I’ve not written to you all for a few days now. I’ll be honest, I got a bit scared. Firstly, I genuinely thought about 5 people would read my blog not the nearly 1000 of you that have done so far! What on earth is going on there ‘eh?? Don’t get me wrong, I’m absolutely thrilled that I’ve not been laughed out of town (yet) and that the messages from people in similar situations to my own are just flooding in. I have received messages of support, love, thanks – it’s been incredible. But in a way, it has been a stark reminder of just how serious my story is. That it doesn’t matter how many jokes I weave in to my journey, the fact remains the same: I climbed the fence and peered over at what’s on the other side of life and only by sheer luck (and more than a touch of stubbornness) did I somehow manage to start to find my way back down.
I also chose to launch the blog on with hindsight, a bit of a crazy day! Just after I set these words free to the world I set off to the hospital for my “end of treatment 2” review with my oncologist. As my friends and family say, I never do things by halves! And I sat there waiting to see him watching the numbers of people who had viewed my blog rise up and up, and I felt the panic set in. What on earth had I done? Who did I think I was actually going to help with my strange mix of heartfelt and quirky humour? And then I saw the doctor and life seems to have changed its course again…
One of the first things I said to you all was that I wouldn’t get the happy day of “the all clear”. Well, that remains true. When I saw my lovely but very pragmatic (if there was ever a patient/doctor match made in heaven it’s probably us two!) he got straight to the point. “I’m really happy with the response we have had to this treatment, BUT, we are far from done with you missy”. I don’t really know what I expected; I’m the one that has been reminding everyone to not expect a grand finale. And yet, something about him saying that just broke me a bit.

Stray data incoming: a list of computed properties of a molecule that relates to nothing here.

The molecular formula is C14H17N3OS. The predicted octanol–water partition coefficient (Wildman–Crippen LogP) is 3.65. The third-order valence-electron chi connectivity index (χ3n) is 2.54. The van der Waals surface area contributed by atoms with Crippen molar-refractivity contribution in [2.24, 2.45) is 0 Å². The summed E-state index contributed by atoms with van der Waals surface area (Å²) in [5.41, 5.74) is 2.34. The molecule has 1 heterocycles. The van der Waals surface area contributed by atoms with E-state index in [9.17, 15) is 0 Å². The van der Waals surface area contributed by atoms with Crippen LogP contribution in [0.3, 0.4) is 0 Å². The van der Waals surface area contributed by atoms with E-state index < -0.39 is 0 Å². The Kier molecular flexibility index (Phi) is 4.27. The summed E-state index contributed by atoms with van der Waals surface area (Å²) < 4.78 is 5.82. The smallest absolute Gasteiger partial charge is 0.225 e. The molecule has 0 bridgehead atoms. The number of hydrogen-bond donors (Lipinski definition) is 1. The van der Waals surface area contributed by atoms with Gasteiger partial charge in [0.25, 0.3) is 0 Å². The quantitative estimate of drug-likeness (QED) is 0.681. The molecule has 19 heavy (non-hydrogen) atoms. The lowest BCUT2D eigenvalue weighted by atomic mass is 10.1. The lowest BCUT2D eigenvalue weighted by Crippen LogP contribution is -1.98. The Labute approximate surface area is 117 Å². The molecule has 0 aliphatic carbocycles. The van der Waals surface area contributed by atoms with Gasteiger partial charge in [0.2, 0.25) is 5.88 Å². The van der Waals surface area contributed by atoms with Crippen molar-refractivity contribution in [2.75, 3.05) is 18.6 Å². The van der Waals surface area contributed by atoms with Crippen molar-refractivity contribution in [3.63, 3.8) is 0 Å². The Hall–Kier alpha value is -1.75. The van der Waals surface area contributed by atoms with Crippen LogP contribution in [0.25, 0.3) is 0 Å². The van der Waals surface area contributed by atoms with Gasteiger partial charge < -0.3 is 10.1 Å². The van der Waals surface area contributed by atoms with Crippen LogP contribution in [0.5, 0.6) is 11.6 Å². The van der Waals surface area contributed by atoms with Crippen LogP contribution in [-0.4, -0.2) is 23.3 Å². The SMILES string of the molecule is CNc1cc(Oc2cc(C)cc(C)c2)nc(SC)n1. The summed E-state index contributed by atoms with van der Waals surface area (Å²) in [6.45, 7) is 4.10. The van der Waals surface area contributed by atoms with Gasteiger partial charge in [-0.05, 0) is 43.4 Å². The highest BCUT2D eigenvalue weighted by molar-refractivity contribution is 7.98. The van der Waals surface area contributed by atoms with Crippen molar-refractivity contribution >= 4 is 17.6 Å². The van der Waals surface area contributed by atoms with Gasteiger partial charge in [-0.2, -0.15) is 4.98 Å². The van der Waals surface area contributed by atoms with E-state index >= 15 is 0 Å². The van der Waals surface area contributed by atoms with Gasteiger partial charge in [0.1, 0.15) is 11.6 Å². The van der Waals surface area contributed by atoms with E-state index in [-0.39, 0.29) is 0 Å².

So the news I did get was, as is usually the case with these things, partly really good and partly not what I’d hoped for at all. The good news is that, for now at least, we have finally managed to contain the cancer it seems. My body scans show that there are no further tumours and the ones that were in my kidneys have shrunk to pretty much nothing. Utterly amazing!! But, the doctor took great pains to stress that his view is that as soon as I stop treatment the beastie will be back to its old tricks, the bar will re-open and the drinks will be flowing!
The wise doctor’s recommendation is that at this point I move on to long term oral chemotherapy. Again, I know, I know, that compared to the alternative, in so many ways this is an excellent result. It should mean that I get a reasonable length of time before I require intensive treatment again; however, it does mean that life will continue to be restricted. He immediately advised me to not to even attempt to return to work full-time, that I would need to ensure I didn’t push myself too far. I would need plenty of rest, there would probably be some of the changes that had happened this year that wouldn’t return to “normal” such as my taste and other senses. It is fantastic that this is even an option and yet it feels like yet another card I’m being dealt that I have to just accept and make the best of. These aren’t things I am going to need to do for a set period of time; this is forever we are talking about now. I feel a bit like I’ve spent a year compromising and shifting my expectations down in life.